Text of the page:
In Season/On Special: Vodka Collins (for a change)!

Believe it or not, sometimes even Tom and I need a break from wine drinking (gasp)!

So when he and Cy came over last Saturday I was in the mood for something different – an actual cocktail for a change. I used to drink cocktails , but aside from the occasional margarita or rum punch, these days I rarely do. When I’m not drinking wine from First Vine, I enjoy ordering wine out because I like to try different things and also it’s interesting to get a sense of what’s being poured around town.

Those were the days ... sigh

Poking around Yes! Saturday afternoon, I came across a couple of good looking mixers I’d not seen there before; Powell & Mahoney small batch lemon sour mix and also a ginger mix. While I’m generally not much for mixers of any kind I am a sucker for pretty packaging so I grabbed the sour mixer and went on my way. That night I mixed 1 part vodka with 1 1/2 parts sour mix, poured it into tall glasses over crushed ice then added a seltzer top off. The cocktails were terrific – the P& M sour mix is super tart and lemony with just enough sugar. It also contains bitters which gives it a nice herbal finish with a little bit of a bite. Head and shoulders above the syrupy chemical tasting schlock you usually find at the supermarket.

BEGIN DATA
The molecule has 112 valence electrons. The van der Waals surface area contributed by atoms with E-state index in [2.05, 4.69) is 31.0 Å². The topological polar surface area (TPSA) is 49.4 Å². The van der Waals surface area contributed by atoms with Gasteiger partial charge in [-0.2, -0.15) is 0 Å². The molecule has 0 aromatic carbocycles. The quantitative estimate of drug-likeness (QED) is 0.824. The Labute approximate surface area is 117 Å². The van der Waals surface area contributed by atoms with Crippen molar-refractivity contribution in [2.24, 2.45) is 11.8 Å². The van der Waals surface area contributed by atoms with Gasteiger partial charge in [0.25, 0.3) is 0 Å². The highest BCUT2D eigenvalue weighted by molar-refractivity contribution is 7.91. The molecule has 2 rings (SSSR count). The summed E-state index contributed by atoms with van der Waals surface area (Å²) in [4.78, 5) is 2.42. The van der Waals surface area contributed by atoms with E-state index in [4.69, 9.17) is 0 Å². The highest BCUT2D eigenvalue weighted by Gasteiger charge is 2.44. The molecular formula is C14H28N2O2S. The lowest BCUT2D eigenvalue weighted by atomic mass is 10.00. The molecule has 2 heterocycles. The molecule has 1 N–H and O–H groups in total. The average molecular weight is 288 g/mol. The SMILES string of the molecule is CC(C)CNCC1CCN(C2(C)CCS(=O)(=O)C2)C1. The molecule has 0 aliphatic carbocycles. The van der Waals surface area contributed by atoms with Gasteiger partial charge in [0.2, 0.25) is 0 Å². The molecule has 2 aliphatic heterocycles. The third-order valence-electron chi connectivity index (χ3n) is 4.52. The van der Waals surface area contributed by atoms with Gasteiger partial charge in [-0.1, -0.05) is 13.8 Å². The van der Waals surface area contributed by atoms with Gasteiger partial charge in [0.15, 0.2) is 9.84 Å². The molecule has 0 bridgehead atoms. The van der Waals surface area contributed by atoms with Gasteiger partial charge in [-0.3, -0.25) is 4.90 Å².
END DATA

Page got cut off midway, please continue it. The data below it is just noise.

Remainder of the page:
To go along with the vodka collinses, I made a quick smoked trout cheese ball that we served with crackers. For the cheese ball, take a softened 8 oz package of cream cheese and combine it with 6 – 8 ounces of flaked smoked fish ( I used trout but bluefish, salmon or any other smoked fish would work here). Add the juice of 1/2 a lemon, a tablespoon or 2 of horseradish or wasabi, and 3 or 4 tbsp chopped parsley. After mixing well, put it put onto plastic wrap and roll it into a ball. Roll the ball in whatever chopped nuts or seeds you have on hand (I used small roasted pumpkin seeds) then chill in the fridge for a few hours.

If you’d like to pair a wine with this after all, I’d go with a super dry white wine. You’re going to want something slightly acidic to cut through the richness of the fish and cream cheese (which is why the puckery vodka sours worked so well). But at the same time your wine should be assertive enough to stand up to the wasabi / smoky tastes. First Vine has a couple of Gaillacs you may want to try , both would pair very well with the cheese ball and make great aperitifs in general. These wines are from the same Languedoc producer and they both retail for $12/bottle.

The first wine is the 2008 Gaillac Blanc Sec, which was made using Mauzac and Muscadelle grapes. The Mauzac grapes are the oldest varietal in the region and contribute a sort of green apple or pear quality to the wine. The Muscadelle is slightly floral and makes a wine that is light bodied and dry. The second wine is the 2010 Fraicheur Perlee, which contains Mauzac, Muscadelle and Loin de L’oeil grapes. This last varietal adds depth and crispness, giving the wine a fresh and sparkly quality ( as the name “pearl” implies). Either way you won’t go wrong !

This entry was posted in Dare Wenzler, Gaillac Wines, Languedoc wine, Uncategorized and tagged , , . Bookmark the permalink.

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